Lando Norris continues to shine in what is turning into a stellar season for the young McLaren driver. As Daniel Ricciardo toiled out of the points in deepest frustration, the 21-year-old qualified a fine fifth in the team’s special one-off Gulf livery, then benefitted from the misfortune of Leclerc and Bottas to claim a podium third place, despite Lando complaining that his car was barely drivable on the hard tyres after his pit stop. The Briton had tears in his eyes during his post-race interview, then jostled with good pal Sainz as his former team-mate muscled in on his ‘moment’. It was great to see the pair share the podium, where Norris got the upper hand in their Ferrari (no relation) sparkling wine duel.


Not a great advert for F1 in Monaco

A good day, then, for Norris, Vettel and Gasly, plus a fine save from Perez who chased the McLaren to the flag. His efforts combined with Verstappen’s win has lifted Red Bull beyond Mercedes-AMG in the constructors’ standings by a single point. Meanwhile in the drivers’ table, Hamilton did at least claim the extra point for fastest lap after giving up the chase of Gasly and taking on a fresh set of soft tyres. It leaves him four points adrift of the new title leader ahead of the next street race on the calendar in Baku.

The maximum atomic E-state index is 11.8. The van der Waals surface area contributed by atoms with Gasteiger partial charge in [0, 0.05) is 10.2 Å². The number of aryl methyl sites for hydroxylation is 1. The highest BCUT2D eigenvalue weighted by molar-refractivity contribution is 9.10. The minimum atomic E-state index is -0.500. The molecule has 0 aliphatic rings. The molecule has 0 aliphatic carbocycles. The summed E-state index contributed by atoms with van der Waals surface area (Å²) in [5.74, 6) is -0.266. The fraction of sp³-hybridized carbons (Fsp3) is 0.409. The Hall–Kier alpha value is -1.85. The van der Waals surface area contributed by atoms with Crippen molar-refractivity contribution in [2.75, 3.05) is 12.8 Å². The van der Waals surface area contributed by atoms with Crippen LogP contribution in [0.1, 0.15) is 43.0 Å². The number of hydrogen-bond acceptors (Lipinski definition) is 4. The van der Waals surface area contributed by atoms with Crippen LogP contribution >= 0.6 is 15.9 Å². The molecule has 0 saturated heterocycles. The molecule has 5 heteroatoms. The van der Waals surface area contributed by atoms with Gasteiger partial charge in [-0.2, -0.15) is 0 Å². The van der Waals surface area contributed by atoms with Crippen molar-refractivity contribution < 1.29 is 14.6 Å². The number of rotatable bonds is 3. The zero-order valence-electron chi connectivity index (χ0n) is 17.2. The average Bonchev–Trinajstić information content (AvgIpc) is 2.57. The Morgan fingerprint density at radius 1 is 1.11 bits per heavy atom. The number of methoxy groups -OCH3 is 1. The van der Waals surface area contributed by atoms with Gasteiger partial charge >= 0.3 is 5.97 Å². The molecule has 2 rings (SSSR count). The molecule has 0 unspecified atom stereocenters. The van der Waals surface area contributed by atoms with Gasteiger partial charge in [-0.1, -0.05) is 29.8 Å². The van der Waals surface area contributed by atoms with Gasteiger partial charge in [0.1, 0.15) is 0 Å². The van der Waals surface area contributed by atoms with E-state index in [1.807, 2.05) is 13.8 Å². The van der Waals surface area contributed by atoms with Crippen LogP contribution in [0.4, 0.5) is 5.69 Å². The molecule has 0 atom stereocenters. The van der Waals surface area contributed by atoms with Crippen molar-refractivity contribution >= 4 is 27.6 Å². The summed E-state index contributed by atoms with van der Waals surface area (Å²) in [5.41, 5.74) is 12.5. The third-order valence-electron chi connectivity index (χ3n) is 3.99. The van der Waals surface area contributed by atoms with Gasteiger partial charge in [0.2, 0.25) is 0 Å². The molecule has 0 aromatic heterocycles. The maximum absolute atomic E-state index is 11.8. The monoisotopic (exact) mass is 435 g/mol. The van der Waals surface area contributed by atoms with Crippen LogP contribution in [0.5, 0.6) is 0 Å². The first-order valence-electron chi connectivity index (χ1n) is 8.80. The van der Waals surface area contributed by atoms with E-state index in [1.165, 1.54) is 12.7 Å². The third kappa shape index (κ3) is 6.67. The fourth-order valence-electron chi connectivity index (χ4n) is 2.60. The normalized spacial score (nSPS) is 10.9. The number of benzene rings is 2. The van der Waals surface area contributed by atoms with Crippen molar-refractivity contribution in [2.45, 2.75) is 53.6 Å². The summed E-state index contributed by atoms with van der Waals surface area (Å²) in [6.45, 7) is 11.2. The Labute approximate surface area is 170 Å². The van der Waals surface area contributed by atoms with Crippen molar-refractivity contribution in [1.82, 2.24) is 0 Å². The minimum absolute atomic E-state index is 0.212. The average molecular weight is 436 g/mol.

That one will almost certainly offer a better spectacle than the grand prix in Monaco. But then it couldn’t be much worse. Passing is always notoriously hard around these streets, but this time the only move of note was Mick Schumacher’s canny slide up the inside of surprised Haas team-mate Nikita Mazepin at the hairpin on lap one. For the rest of the afternoon, the cars circulated in procession, saving their tyre lives early on and leaving the stat that this was still the fastest Monaco GP on record utterly meaningless. Those who don’t care for its traditions and state F1 has long outgrown its most famous race only need to point towards the 2021 edition to bolster their argument.

Photography courtesy of Motorsport Images.

  • F1

  • Monaco Grand Prix

  • Max Verstappen

  • Lando Norris

  • Red Bull

  • Mercedes-AMG

  • Ferrari